We illustrated how topological data analysis can be applied to similarity measures data of DNA sequences. DNA sequence data was analyzed using three summary statistics of persistent homology; namely, barcodes, persistence diagrams and persistence landscapes. The main objective was to see if there are any differences in the topological feature of DNA sequences in the gut microbiome of CDI patients before and after FMT treatment.

From visual inspection of barcodes and persistence diagrams it was seen that the components in dimensions zero and one died sooner in the pre-FMT samples than in the post-FMT samples. Persistence landscapes were able to present this difference more formally, showing that there is a difference in the average area under the persistence landscapes for pre-FMT and post samples. Alternative interpretation of this was that there was a difference in the number and size of clusters in dimension zero, and the number and size of loops in dimension one. The post-FMT samples had more clusters than the post samples, whereas there was no visually obvious difference in the size of the loops, but the loops were bigger for the post samples.

We performed discriminant analysis on -Isomap embedded coordinates. The classification on two dimensional space for both degree 0 and 1 show good separation among three groups. For degree 0, the first two discriminant function separates pre-FMT patients and donors, and post-FMT patients sit between the two. For degree 1, the first two discriminant function separates pre-FMT and post-FMT patients and donors are between the two.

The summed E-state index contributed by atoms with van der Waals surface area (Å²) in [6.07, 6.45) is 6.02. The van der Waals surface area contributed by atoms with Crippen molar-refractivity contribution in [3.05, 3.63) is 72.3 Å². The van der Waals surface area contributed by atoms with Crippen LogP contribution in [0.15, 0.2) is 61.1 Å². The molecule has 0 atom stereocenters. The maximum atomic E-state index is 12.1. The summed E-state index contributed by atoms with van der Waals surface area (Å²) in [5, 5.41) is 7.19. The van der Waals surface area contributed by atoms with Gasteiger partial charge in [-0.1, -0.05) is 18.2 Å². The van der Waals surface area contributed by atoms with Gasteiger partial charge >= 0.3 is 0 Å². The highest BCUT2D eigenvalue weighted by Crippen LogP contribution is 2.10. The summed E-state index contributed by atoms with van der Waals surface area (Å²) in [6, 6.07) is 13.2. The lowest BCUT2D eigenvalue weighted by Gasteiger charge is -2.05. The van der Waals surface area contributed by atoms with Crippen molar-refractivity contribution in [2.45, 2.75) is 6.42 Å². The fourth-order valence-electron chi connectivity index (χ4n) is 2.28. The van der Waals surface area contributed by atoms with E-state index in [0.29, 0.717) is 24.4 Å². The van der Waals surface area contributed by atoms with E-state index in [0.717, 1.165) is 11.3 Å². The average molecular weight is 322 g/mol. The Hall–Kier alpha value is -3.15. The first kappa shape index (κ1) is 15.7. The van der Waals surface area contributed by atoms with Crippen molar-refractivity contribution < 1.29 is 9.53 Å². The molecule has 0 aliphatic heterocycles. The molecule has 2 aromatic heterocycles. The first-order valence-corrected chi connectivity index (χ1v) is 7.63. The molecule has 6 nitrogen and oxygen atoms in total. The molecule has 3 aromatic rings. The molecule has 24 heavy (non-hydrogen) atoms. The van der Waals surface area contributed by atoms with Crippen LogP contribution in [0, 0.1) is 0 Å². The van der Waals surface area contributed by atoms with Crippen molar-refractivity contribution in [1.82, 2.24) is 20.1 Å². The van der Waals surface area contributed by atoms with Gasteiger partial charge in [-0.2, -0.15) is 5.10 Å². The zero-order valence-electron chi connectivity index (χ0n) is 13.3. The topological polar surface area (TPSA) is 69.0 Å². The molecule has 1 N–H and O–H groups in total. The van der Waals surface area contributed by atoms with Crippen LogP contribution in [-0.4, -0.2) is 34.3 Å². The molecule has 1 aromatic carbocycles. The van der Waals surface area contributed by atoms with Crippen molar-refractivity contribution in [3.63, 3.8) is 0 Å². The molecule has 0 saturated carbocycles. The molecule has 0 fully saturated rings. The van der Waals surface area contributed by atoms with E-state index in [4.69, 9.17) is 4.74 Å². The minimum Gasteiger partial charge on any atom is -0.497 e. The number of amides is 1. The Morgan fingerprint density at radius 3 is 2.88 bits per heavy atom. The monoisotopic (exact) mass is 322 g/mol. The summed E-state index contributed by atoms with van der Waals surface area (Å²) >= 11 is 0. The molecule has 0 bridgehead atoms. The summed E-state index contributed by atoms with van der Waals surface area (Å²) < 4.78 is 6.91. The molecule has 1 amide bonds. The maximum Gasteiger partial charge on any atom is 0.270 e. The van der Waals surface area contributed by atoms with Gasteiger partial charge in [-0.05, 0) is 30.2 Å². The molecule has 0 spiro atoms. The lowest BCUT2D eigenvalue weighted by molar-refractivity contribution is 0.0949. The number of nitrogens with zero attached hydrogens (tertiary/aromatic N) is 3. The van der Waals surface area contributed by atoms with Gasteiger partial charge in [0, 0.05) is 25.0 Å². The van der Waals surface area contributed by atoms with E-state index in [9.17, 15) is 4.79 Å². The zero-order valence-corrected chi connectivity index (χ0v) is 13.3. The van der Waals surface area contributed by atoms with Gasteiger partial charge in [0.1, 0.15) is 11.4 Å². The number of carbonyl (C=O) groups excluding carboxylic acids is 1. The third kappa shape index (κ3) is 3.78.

The major drawbacks of this analysis is that information about individual sequences is lost. This project looked at the topological structure created by the sequences but no details were provided about the individual sequences. As the micro-biological technology and methods improve it may be interesting to incorporate this information. Also of interest would be meaningful identification of bacterial species. Studies of the 16S rRNA gene only measure presence of the species, but do not say anything about their functionality. For the latter one has to turn to the metabolome which is currently under investigation with the patients in Lee et al. (2016).

We are grateful to all of the donors, families and patients who took part in this study. We also appreciate the clinical and research staffs at St Joseph’s Healthcare Hamilton where the clinical work had been performed. The corresponding author would also like to thank the participants of the SAMSI Working Group “Nonlinear Low-dimensional Structures in High-dimensions for Biological Data” which was part of the 2013-14 SAMSI LDHD Program. Much of the discussions were centred on the work presented. We also thank Violeta Kovacev-Nikolic for her help with matlab code and Figure 1; Professor Patrick Schloss for his help using mothur; and Yi Zhou for his help with Figures 2 and 3. Computations in this research were largely enabled by resources provided by WestGrid and Compute Canada. We would like to acknowledge funding support provided by: CANSII CRT; CIHR 413548-2012; McIntyre Memorial Fund; Michael Smith Foundation; NSERC DG 293180, 46204; NSF DMS-1127914; and, PSI Foundation Health Research Grant 2013, 2017. The study and permission protocol was approved by the Hamilton Integrated Research Ethics Board #12-3683, the University of Guelph Research Ethics Board 12AU013 and the University of Alberta, Health Ethics approval Pro00047221.